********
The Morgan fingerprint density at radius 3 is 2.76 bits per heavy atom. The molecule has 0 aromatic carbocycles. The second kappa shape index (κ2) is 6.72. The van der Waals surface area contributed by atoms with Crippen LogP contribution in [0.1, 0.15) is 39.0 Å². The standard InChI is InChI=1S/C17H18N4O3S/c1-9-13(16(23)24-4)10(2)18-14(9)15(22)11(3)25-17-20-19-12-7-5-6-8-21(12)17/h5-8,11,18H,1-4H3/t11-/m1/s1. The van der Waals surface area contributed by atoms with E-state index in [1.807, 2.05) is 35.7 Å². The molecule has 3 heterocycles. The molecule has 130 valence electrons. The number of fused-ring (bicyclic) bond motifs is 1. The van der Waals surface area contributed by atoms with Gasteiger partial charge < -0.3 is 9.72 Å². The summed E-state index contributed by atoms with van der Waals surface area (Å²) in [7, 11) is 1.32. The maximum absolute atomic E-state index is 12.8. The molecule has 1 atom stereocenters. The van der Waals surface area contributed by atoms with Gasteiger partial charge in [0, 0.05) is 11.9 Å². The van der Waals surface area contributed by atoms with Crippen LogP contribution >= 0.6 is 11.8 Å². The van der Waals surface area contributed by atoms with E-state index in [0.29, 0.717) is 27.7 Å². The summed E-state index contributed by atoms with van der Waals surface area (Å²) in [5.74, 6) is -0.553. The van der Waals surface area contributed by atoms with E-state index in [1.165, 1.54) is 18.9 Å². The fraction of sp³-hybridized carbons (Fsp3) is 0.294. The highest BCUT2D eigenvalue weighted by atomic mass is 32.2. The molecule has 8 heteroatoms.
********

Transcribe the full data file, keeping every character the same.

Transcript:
The Morgan fingerprint density at radius 3 is 2.76 bits per heavy atom. The molecule has 0 aromatic carbocycles. The second kappa shape index (κ2) is 6.72. The van der Waals surface area contributed by atoms with Crippen LogP contribution in [0.1, 0.15) is 39.0 Å². The standard InChI is InChI=1S/C17H18N4O3S/c1-9-13(16(23)24-4)10(2)18-14(9)15(22)11(3)25-17-20-19-12-7-5-6-8-21(12)17/h5-8,11,18H,1-4H3/t11-/m1/s1. The van der Waals surface area contributed by atoms with E-state index in [1.807, 2.05) is 35.7 Å². The molecule has 3 heterocycles. The molecule has 130 valence electrons. The number of fused-ring (bicyclic) bond motifs is 1. The van der Waals surface area contributed by atoms with Gasteiger partial charge < -0.3 is 9.72 Å². The summed E-state index contributed by atoms with van der Waals surface area (Å²) in [7, 11) is 1.32. The maximum absolute atomic E-state index is 12.8. The molecule has 1 atom stereocenters. The van der Waals surface area contributed by atoms with Gasteiger partial charge in [0, 0.05) is 11.9 Å². The van der Waals surface area contributed by atoms with Crippen LogP contribution >= 0.6 is 11.8 Å². The van der Waals surface area contributed by atoms with E-state index in [0.29, 0.717) is 27.7 Å². The summed E-state index contributed by atoms with van der Waals surface area (Å²) in [5.74, 6) is -0.553. The van der Waals surface area contributed by atoms with E-state index in [1.165, 1.54) is 18.9 Å². The fraction of sp³-hybridized carbons (Fsp3) is 0.294. The highest BCUT2D eigenvalue weighted by atomic mass is 32.2. The molecule has 8 heteroatoms.